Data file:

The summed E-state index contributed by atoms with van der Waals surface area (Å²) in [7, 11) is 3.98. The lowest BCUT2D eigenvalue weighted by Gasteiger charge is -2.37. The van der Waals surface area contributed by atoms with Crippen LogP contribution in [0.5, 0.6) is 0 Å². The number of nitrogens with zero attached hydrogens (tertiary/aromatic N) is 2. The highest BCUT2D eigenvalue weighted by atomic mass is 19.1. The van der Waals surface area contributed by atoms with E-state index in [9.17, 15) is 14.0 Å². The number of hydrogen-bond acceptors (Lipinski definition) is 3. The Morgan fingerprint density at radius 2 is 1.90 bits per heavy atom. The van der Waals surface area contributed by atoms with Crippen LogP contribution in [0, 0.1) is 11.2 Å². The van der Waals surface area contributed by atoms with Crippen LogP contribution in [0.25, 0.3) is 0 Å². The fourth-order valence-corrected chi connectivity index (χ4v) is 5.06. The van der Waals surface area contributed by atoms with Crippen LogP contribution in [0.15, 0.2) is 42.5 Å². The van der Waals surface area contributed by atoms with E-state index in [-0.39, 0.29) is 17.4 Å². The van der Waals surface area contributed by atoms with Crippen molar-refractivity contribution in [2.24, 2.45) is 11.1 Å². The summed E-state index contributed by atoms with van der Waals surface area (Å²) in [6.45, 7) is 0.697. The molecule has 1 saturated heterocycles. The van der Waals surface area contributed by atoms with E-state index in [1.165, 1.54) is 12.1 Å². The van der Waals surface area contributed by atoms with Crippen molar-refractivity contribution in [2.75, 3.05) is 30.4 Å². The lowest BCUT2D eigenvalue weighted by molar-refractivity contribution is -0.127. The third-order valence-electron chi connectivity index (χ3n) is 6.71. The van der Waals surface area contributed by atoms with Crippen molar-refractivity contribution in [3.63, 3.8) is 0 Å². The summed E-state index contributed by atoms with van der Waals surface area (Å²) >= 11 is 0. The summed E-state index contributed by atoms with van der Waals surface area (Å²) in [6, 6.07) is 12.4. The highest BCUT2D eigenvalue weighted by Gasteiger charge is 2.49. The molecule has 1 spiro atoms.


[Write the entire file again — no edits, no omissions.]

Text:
The summed E-state index contributed by atoms with van der Waals surface area (Å²) in [7, 11) is 3.98. The lowest BCUT2D eigenvalue weighted by Gasteiger charge is -2.37. The van der Waals surface area contributed by atoms with Crippen LogP contribution in [0.5, 0.6) is 0 Å². The number of nitrogens with zero attached hydrogens (tertiary/aromatic N) is 2. The highest BCUT2D eigenvalue weighted by atomic mass is 19.1. The van der Waals surface area contributed by atoms with E-state index in [9.17, 15) is 14.0 Å². The number of hydrogen-bond acceptors (Lipinski definition) is 3. The Morgan fingerprint density at radius 2 is 1.90 bits per heavy atom. The van der Waals surface area contributed by atoms with Crippen LogP contribution in [0, 0.1) is 11.2 Å². The van der Waals surface area contributed by atoms with Crippen LogP contribution in [0.25, 0.3) is 0 Å². The fourth-order valence-corrected chi connectivity index (χ4v) is 5.06. The van der Waals surface area contributed by atoms with Crippen LogP contribution in [0.15, 0.2) is 42.5 Å². The van der Waals surface area contributed by atoms with E-state index in [-0.39, 0.29) is 17.4 Å². The van der Waals surface area contributed by atoms with Crippen molar-refractivity contribution in [2.24, 2.45) is 11.1 Å². The summed E-state index contributed by atoms with van der Waals surface area (Å²) in [6.45, 7) is 0.697. The molecule has 1 saturated heterocycles. The van der Waals surface area contributed by atoms with E-state index in [1.165, 1.54) is 12.1 Å². The van der Waals surface area contributed by atoms with Crippen molar-refractivity contribution in [2.75, 3.05) is 30.4 Å². The lowest BCUT2D eigenvalue weighted by molar-refractivity contribution is -0.127. The third-order valence-electron chi connectivity index (χ3n) is 6.71. The van der Waals surface area contributed by atoms with Crippen molar-refractivity contribution in [3.63, 3.8) is 0 Å². The summed E-state index contributed by atoms with van der Waals surface area (Å²) >= 11 is 0. The summed E-state index contributed by atoms with van der Waals surface area (Å²) in [6, 6.07) is 12.4. The highest BCUT2D eigenvalue weighted by Gasteiger charge is 2.49. The molecule has 1 spiro atoms.